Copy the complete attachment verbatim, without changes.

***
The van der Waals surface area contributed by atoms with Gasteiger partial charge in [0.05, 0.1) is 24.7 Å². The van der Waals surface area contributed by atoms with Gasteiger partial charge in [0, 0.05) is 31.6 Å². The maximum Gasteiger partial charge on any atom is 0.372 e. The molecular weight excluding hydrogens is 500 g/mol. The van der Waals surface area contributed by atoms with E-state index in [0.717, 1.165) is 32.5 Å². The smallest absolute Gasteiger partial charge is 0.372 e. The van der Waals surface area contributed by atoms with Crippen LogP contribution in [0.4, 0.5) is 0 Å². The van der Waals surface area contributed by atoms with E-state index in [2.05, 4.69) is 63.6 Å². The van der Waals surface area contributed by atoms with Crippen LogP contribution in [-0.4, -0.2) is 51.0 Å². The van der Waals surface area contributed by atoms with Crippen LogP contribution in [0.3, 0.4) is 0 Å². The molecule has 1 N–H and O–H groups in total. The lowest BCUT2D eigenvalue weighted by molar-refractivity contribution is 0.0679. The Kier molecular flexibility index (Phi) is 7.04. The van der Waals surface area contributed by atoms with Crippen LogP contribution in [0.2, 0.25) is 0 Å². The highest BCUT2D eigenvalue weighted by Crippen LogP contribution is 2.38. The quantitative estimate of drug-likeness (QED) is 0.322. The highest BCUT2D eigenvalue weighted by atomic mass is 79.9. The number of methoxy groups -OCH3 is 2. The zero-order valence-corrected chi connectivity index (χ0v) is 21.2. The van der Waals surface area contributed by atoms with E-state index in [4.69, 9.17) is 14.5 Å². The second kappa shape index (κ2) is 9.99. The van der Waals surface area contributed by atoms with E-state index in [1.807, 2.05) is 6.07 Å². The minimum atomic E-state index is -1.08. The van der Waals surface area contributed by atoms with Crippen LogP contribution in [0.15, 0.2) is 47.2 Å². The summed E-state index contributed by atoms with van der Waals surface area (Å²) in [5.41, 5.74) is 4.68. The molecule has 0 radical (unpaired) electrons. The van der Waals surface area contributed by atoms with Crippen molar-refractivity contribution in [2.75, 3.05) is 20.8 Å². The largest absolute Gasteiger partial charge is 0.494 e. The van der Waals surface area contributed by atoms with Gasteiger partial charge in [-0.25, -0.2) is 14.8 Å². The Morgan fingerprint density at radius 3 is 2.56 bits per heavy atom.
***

The van der Waals surface area contributed by atoms with Gasteiger partial charge in [0.05, 0.1) is 24.7 Å². The van der Waals surface area contributed by atoms with Gasteiger partial charge in [0, 0.05) is 31.6 Å². The maximum Gasteiger partial charge on any atom is 0.372 e. The molecular weight excluding hydrogens is 500 g/mol. The van der Waals surface area contributed by atoms with E-state index in [0.717, 1.165) is 32.5 Å². The smallest absolute Gasteiger partial charge is 0.372 e. The van der Waals surface area contributed by atoms with Crippen LogP contribution in [0.4, 0.5) is 0 Å². The van der Waals surface area contributed by atoms with E-state index in [2.05, 4.69) is 63.6 Å². The van der Waals surface area contributed by atoms with Crippen LogP contribution in [-0.4, -0.2) is 51.0 Å². The van der Waals surface area contributed by atoms with Crippen LogP contribution in [0.3, 0.4) is 0 Å². The molecule has 1 N–H and O–H groups in total. The lowest BCUT2D eigenvalue weighted by molar-refractivity contribution is 0.0679. The Kier molecular flexibility index (Phi) is 7.04. The van der Waals surface area contributed by atoms with Crippen LogP contribution in [0.2, 0.25) is 0 Å². The highest BCUT2D eigenvalue weighted by Crippen LogP contribution is 2.38. The quantitative estimate of drug-likeness (QED) is 0.322. The highest BCUT2D eigenvalue weighted by atomic mass is 79.9. The number of methoxy groups -OCH3 is 2. The zero-order valence-corrected chi connectivity index (χ0v) is 21.2. The van der Waals surface area contributed by atoms with E-state index in [4.69, 9.17) is 14.5 Å². The second kappa shape index (κ2) is 9.99. The van der Waals surface area contributed by atoms with E-state index in [1.807, 2.05) is 6.07 Å². The minimum atomic E-state index is -1.08. The van der Waals surface area contributed by atoms with Crippen LogP contribution in [0.15, 0.2) is 47.2 Å². The summed E-state index contributed by atoms with van der Waals surface area (Å²) in [5.41, 5.74) is 4.68. The molecule has 0 radical (unpaired) electrons. The van der Waals surface area contributed by atoms with Crippen molar-refractivity contribution in [2.75, 3.05) is 20.8 Å². The largest absolute Gasteiger partial charge is 0.494 e. The van der Waals surface area contributed by atoms with Gasteiger partial charge in [-0.25, -0.2) is 14.8 Å². The Morgan fingerprint density at radius 3 is 2.56 bits per heavy atom.